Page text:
Curious Nature: The story of cutthroat trout in Colorado
In the state of Colorado, outdoor recreation is a $62 billion dollar industry that supports 511,000 jobs (numbers reported by the Colorado Office of Economic Development and International Trade). This includes money spent on trips and equipment from Colorado residents and non-residents, and the salaries and wages of employees in the outdoor industry. Especially in our corner of Colorado, the economy is driven by visitors hoping to explore the trails, rivers, ski slopes, and wilderness.
The fishing industry accounts for 29% of that economic output. Anglers from all over the world flock (or should I say “school”) to the gold medal trout streams of Colorado. They come in search of our native crown jewel, the cutthroat trout.
Don’t let the name intimidate you: cutthroat trout have to be tough to survive in a watery world and maintain their status as Colorado’s only native trout species. However, their name comes from the distinctive red “slash” of color across their “throat,” not from their tough reputation.
They primarily feed on aquatic insects and grow to an average of 8-10 inches long and live in high mountain lakes and streams that have a mix of cool, deep pools and fast-moving riffles and rapids. Cutthroat trout spawn in the spring and the newly hatched fish (a.k.a. fry) emerge from the gravel stream bottom one to two months later.
Four subspecies of cutthroat trout are native to Colorado: The yellowfin cutthroat (currently believed to be extinct); the Rio Grande cutthroat in the San Luis Valley and New Mexico; the greenback cutthroat (Colorado’s official state fish) in the South Platte River Basin; and the Colorado River cutthroat on the western slope, including Eagle County. The Colorado River Cutthroat subspecies is divided genetically into three separate lineages: the San Juan, green, and blue lineages. These genetically distinct populations were historically separated by geographic barriers like mountain ranges. Research is currently being done to learn more about the genetic purity of different lineage populations, and the extent of each lineage’s historic range.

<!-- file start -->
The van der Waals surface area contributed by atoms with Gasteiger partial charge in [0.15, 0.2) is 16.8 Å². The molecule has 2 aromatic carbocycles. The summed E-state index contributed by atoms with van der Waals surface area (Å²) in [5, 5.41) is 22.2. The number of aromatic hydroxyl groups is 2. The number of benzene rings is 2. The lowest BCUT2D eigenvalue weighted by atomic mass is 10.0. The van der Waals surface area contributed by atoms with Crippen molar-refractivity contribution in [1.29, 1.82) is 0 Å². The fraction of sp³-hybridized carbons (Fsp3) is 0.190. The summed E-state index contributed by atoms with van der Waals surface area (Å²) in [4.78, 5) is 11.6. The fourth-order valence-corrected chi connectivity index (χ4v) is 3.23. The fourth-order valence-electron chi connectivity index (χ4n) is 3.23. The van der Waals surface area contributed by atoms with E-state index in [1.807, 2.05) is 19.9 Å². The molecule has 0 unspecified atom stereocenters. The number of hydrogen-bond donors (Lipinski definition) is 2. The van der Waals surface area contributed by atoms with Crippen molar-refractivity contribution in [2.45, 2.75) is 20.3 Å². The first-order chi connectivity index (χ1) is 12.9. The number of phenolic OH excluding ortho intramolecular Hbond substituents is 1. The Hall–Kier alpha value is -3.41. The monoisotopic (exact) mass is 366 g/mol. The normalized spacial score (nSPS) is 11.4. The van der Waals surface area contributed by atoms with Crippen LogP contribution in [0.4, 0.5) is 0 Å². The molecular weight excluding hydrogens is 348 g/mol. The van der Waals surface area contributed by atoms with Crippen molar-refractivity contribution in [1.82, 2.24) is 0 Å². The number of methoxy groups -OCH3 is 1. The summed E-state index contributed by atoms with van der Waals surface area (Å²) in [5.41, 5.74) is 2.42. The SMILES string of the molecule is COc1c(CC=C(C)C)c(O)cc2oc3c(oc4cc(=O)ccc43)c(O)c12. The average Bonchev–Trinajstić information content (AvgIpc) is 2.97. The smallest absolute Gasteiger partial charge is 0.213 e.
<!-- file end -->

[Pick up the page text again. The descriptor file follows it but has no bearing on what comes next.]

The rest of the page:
This little fish with a big reputation is currently threatened by a variety of past and present human actions and natural stressors. Human activity like logging, mining, the spread of invasive species, and water diversion is resulting in the loss of habitat for the cutthroat trout.
Climate change and resulting wildfires, debris flows, and droughts could further limit available habitat. Stocking rivers and lakes with non-native fish species, like rainbow trout, and the wrong genetic lineage of Cutthroats in the 1880s-1980s resulted in a separate set of problems. Now rainbow trout and cutthroat trout can hybridize to make cutbows. Mixing green and blue genetic populations can permanently alter the genetics of the Colorado River cutthroat trout. As a result, this subspecies of cutthroat currently only occupies 5% of their historic range.
So what can we do to help support the conservation of this species? Work is being done by state and federal agencies in partnership with local landowners and research biologists to help protect, restore, and connect suitable habitat for the cutthroat trout. Additional efforts are being made to help isolate genetically pure populations and prevent future hybridization and competition. By cleaning and disinfecting your fishing equipment when you move between water sources, we can prevent the spread of aquatic invasive species.
Through stewardship of our rivers and streams and responsible recreation, we can help keep the Colorado River Cutthroat Trout, the outdoor industry, and the economy in Colorado happy and healthy.
Carrie Anderson is the Environmental Leadership Coordinator at Walking Mountains Science Center. She is often seen exploring the wild places, trails, and ski runs in the White River National Forest and beyond.
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